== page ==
Seal Out Tooth Decay

Even if you brush, floss, rinse with fluoride, and never eat a sticky sweet, decay-causing bacteria can invade the tiny pits and crevices in your molars, or chewing teeth. To head off that kind of decay, researchers have developed sealants—special plastic coatings that form an effective barrier between bacteria and the chewing surfaces of your teeth, where fluoride is less effective.


Approximately 90 percent of the cavities in school-age children occur in crevices in the back teeth, so sealants are best applied when the permanent molars first emerge. (The American Dental Association reports a significant decrease in cavities in children who have sealants applied to their teeth.) But that doesn’t mean sealants aren’t useful or appropriate for adults who have cavity-prone teeth. So ask your dentist or dental hygienist about sealants the next time you have a dental checkup.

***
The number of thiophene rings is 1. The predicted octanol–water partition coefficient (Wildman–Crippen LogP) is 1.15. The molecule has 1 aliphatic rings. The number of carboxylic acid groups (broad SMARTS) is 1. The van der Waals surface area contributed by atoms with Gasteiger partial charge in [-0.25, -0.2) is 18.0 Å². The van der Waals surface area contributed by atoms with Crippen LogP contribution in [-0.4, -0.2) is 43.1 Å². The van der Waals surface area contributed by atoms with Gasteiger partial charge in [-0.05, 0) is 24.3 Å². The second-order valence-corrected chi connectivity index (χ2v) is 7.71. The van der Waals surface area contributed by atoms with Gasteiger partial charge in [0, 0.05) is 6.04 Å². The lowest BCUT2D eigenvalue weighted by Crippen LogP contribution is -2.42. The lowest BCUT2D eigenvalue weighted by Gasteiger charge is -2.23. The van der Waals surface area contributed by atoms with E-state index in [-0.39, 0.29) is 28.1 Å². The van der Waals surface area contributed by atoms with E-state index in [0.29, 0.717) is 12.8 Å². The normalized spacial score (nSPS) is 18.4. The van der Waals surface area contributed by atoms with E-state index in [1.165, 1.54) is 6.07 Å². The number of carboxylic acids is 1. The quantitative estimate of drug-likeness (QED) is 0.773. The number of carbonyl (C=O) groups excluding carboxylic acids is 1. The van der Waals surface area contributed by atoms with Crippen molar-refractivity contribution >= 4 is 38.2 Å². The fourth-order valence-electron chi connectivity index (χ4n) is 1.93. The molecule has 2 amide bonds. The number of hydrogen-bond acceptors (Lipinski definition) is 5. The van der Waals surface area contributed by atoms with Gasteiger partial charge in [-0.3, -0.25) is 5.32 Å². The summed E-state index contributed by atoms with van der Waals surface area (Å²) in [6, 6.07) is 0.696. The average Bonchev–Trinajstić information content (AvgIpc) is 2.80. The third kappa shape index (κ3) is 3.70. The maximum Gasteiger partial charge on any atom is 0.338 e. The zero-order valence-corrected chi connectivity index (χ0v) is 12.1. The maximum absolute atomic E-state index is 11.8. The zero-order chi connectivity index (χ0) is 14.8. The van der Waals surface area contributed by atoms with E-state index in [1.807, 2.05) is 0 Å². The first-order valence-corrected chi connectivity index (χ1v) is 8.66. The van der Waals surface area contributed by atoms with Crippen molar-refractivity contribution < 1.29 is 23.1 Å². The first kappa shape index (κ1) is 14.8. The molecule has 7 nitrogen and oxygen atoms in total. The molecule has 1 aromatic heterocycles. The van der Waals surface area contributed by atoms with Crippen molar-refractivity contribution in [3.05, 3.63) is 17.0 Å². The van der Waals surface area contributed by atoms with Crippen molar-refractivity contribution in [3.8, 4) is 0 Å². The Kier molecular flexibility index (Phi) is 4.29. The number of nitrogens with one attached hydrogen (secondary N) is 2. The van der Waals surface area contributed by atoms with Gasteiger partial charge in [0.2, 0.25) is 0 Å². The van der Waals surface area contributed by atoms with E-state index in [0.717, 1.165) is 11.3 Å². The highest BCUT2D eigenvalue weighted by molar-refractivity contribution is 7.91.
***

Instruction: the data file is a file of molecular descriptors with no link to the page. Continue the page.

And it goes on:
The procedure is simple, pain-free, and won’t interfere with later dental work. Sealed teeth may need to be touched up periodically, though.

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